Dionne: In particular, some are realizing that the tea party surge of 2010 was akin to an amphetamine rush — it produced instant gratification but left the conservative brand tarnished by extremism on both social and economic issues. Within two years, the tea party high gave way to a crash.
It’s true that the early signs of conservative evolution are superficial and largely rhetorical. The right wing’s supporters are already threatening primaries against House and Senate Republicans who offer even a hint of apostasy when it comes to raising taxes in any budget deal. Many Republicans still fear challenges from their right far more than defeat in an election by a Democrat.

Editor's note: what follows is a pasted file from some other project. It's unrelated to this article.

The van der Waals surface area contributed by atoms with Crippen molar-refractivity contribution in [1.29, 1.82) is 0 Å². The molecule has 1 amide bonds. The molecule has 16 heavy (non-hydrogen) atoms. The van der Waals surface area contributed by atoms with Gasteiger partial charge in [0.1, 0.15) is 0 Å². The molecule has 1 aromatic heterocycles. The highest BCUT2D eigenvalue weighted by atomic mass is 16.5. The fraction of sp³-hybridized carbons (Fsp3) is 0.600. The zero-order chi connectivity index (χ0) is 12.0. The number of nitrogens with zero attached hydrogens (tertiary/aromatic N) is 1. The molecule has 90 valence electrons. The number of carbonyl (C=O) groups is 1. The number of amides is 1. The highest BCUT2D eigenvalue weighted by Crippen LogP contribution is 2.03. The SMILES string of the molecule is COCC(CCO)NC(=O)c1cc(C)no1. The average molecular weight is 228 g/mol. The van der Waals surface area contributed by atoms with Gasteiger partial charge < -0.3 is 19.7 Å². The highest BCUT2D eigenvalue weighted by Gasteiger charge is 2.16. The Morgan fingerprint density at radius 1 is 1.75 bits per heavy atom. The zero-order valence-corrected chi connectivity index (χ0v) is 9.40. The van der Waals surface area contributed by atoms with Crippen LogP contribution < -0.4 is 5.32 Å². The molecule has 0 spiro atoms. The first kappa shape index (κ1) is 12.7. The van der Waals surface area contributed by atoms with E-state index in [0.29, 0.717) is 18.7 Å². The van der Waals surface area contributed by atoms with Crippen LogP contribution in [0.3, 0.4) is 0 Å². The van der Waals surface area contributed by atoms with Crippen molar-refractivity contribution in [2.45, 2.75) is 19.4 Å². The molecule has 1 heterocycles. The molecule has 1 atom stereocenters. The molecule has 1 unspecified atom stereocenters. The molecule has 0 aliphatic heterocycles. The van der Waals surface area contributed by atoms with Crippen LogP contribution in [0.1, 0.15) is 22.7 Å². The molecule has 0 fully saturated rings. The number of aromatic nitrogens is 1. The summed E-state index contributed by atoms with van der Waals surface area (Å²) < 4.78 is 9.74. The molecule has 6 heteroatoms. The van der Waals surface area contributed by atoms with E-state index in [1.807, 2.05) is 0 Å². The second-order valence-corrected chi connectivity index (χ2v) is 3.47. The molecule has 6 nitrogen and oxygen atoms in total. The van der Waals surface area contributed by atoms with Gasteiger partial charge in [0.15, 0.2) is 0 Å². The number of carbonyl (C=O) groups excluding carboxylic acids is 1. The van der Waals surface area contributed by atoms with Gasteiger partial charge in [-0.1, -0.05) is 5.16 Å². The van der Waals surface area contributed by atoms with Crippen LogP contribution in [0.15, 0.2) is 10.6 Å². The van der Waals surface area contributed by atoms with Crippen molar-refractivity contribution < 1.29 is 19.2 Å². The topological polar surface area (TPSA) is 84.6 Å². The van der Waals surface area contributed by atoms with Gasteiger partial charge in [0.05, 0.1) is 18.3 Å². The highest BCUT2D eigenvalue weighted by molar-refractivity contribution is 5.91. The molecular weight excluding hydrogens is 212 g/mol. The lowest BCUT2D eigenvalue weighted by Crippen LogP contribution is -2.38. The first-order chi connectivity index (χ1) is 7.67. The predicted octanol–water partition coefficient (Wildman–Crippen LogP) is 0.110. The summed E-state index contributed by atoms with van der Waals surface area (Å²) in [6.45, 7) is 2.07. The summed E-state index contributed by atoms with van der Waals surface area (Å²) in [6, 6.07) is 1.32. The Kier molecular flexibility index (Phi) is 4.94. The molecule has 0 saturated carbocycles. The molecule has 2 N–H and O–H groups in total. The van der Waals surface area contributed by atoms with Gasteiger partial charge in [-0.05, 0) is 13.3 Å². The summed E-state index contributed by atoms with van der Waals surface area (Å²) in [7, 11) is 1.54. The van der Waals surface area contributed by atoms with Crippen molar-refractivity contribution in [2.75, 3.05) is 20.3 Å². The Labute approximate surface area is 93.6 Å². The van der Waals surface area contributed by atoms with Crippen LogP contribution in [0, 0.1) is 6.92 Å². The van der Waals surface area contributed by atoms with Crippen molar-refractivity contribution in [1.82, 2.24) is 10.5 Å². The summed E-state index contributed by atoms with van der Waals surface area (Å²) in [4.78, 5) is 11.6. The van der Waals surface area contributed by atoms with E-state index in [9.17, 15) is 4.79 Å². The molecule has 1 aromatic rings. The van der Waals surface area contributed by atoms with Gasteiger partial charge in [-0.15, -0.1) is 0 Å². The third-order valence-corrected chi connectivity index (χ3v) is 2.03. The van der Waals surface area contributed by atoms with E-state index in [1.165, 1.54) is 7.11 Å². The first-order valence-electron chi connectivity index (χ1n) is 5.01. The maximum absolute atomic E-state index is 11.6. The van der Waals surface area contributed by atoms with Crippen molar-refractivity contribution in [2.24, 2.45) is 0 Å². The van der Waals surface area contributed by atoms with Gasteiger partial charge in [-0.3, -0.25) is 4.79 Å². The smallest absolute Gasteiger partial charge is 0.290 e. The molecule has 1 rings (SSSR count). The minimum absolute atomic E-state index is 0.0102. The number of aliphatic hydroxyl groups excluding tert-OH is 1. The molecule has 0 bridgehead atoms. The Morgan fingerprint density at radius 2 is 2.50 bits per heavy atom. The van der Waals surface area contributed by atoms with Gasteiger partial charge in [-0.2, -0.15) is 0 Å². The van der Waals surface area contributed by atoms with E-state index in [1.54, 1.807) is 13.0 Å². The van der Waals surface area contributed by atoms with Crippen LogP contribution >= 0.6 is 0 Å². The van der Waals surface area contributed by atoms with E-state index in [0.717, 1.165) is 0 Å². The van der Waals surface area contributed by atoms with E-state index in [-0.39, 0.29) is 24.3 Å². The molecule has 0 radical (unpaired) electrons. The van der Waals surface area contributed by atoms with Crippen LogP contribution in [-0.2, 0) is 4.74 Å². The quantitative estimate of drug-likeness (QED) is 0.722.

Brooks: The Republican Party has a long way to go before it revives itself as a majority party. Over the past month, the Republican Party has changed far more than I expected. First, the people at the ideological extremes of the party have begun to self-ghettoize. The Tea Party movement attracted many people who are drawn to black and white certainties and lock-step unity. People like that have a tendency to migrate from mainstream politics, which is inevitably messy and impure, to ever more marginal oases of purity. Political activists spent more time purging deviationists than in trying to attract new converts.